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Legally Explained: Did Rahul Gandhi defame the RSS? Wasn't he told to apologise or something by the SC?

Nathuram Godse's former RSS membership: Potentially criminally defamatory or not?
Nathuram Godse's former RSS membership: Potentially criminally defamatory or not?

We explain what’s going on in the Supreme Court between Rahul Gandhi, the RSS and lots of heavyweight lawyers right now. And wasn’t RaGa already told he should apologise or something?

Why is Rahul Gandhi before the Supreme Court?

The Congress vice-president, Rahul Gandhi, is facing defamation proceedings at a court in Bhiwandi, Maharashtra.

In that case Rajesh Kunte, a Rashtriya Swayamsevak Sangh (RSS) worker, has complained that Rahul Gandhi’s remarks (made during the election campaign in 2014) that RSS people had killed Mahatma Gandhi were defamatory.

Rahul Gandhi wants the Supreme Court’s intervention to quash the proceedings, as the Bombay high court had refused to do so in May 2015.

What exactly did Rahul Gandhi say that was allegedly defamatory?

The exact offending portion, reproduced in the Bombay high court’s 10 March, 2014 judgment, is as follows:

>“We gave the telephone to India. This is their style. Gandhiji was killed by them; persons from the RSS shot Gandhiji. And today, their people talk of Gandhiji.”

Didn’t the apex court on 19 July already tell RaGa to apologise?

Many newspapers had indeed reported that the bench asked Rahul Gandhi either to express regret for his remarks or face trial (e.g., The Times of India headline ’RSS killed Gandhi’: Express regret or face trial, Supreme Court tells Rahul Gandhi).

But several other newspapers surprisingly did not.

Asian Age, for instance, had reported: “The bench told senior counsel Harin Raval, appearing for Rahul Gandhi, as follows: There is a difference between Nathuram Godse killing Mahatma Gandhi and the RSS killing him. You can’t make a collective denunciation of an organisation. It must stand the test of public good. Otherwise, it has to go for trial.”

The question of apology was suggested by the bench during a hearing in 2015, according to Asian Age, with Kunte having expressed his readiness to withdraw the case if Rahul Gandhi expressed regret.

However, legally any expression of regret by Rahul Gandhi would have no consequence, if the complainant refused to withdraw the case.

In any case, Rahul Gandhi’s counsel, Kapil Sibal, had said that Rahul Gandhi would not offer an apology and was ready to argue the matter.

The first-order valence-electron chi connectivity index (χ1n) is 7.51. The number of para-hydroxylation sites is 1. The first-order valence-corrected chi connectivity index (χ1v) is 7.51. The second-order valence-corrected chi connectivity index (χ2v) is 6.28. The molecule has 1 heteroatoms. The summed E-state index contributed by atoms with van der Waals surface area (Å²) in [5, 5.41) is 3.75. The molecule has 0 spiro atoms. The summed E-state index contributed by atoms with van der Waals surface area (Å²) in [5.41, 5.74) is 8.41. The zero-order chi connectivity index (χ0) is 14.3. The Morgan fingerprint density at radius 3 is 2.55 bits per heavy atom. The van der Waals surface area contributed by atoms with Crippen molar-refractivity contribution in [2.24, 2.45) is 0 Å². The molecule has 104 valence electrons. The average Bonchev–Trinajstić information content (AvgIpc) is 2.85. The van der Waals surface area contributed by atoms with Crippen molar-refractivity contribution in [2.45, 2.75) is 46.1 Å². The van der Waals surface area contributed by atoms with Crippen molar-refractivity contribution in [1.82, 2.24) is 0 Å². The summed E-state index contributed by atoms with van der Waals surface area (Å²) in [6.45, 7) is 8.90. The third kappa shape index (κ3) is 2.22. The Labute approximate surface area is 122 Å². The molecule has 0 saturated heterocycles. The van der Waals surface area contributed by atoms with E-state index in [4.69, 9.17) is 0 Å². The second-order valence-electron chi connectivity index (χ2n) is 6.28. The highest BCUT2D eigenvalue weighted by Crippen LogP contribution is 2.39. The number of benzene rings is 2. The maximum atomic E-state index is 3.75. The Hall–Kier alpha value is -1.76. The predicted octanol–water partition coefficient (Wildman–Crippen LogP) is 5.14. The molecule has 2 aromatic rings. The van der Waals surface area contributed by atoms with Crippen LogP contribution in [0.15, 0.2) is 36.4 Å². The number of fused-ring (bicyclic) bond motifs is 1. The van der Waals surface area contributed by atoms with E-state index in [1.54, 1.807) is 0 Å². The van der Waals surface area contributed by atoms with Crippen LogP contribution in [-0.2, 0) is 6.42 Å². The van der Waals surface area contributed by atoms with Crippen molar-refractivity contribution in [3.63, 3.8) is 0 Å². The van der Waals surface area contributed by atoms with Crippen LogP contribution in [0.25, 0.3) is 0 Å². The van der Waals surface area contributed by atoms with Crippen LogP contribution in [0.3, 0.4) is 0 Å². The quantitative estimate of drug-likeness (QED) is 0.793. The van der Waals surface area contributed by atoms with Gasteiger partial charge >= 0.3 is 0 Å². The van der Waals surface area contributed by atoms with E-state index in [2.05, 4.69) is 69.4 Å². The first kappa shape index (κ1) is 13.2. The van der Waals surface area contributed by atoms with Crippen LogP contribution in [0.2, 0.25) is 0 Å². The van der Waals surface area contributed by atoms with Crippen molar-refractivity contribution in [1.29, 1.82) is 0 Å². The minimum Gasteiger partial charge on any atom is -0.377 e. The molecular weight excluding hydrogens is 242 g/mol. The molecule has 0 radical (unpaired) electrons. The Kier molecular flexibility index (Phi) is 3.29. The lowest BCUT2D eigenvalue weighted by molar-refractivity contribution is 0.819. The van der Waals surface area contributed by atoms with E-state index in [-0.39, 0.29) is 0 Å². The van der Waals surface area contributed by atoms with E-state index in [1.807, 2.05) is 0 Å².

Ok, that’s settled then. So what did the SC say in the case on 26 July?

The bench, comprising of justices Dipak Misra and Rohinton Fali Nariman, observed that the magistrate in Bhiwandi was wrong in asking the police to enquire into the complaint by the RSS worker against Rahul Gandhi.

The magistrate was wrong, according to the bench, because the police has no role in private criminal defamation complaints under section 499 IPC, and it was up to the complainants to prove their allegations.

Therefore, the bench said, it could remand the case back to the magistrate, so that he could take corrective steps and enquire himself whether Rahul Gandhi’s statement was defamatory to the RSS

Why did the bench adjourn the case then?

Both counsel, representing Rahul Gandhi and Kunte, were a little surprised about the bench’s interpretation of Section 499 of the IPC

The bench therefore wanted to give more time to both counsel to advance arguments on the issue.

The court will hear the case again on 23 August.

How did the bench suggest that police cannot enquire into a defamation complaint?

Justice Dipak Misra drew the attention of the counsel to Paragraph 197 of the Supreme Court’s recent judgment in Subramanian Swamy v Union of India, in which it upheld the constitutional validity of the defamation provisions in IPC

This paragraph says that in matters of criminal defamation, the heavy burden is on the magistracy to scrutinise the complaint from all aspects.

Justice Misra had held in that 13 May judgment that a magistrate:

  • must be satisfied that ingredients of Section 199 CrPC (the judgment apparently erroneously mentions it as Section 499 CrPC) are met, and
  • must apply his or her mind to the complaint.

What does Section 199 CrPC say, which is relevant here?

This section explains how a court should take cognisance of an offence of defamation, and start the prosecution of the accused.

This provision does not explain whether a magistrate can ask the police to probe the complaint, which is what is currently at issue before the SC in the RaGa matter.

So how come Justice Misra said that the police has no role in the matter?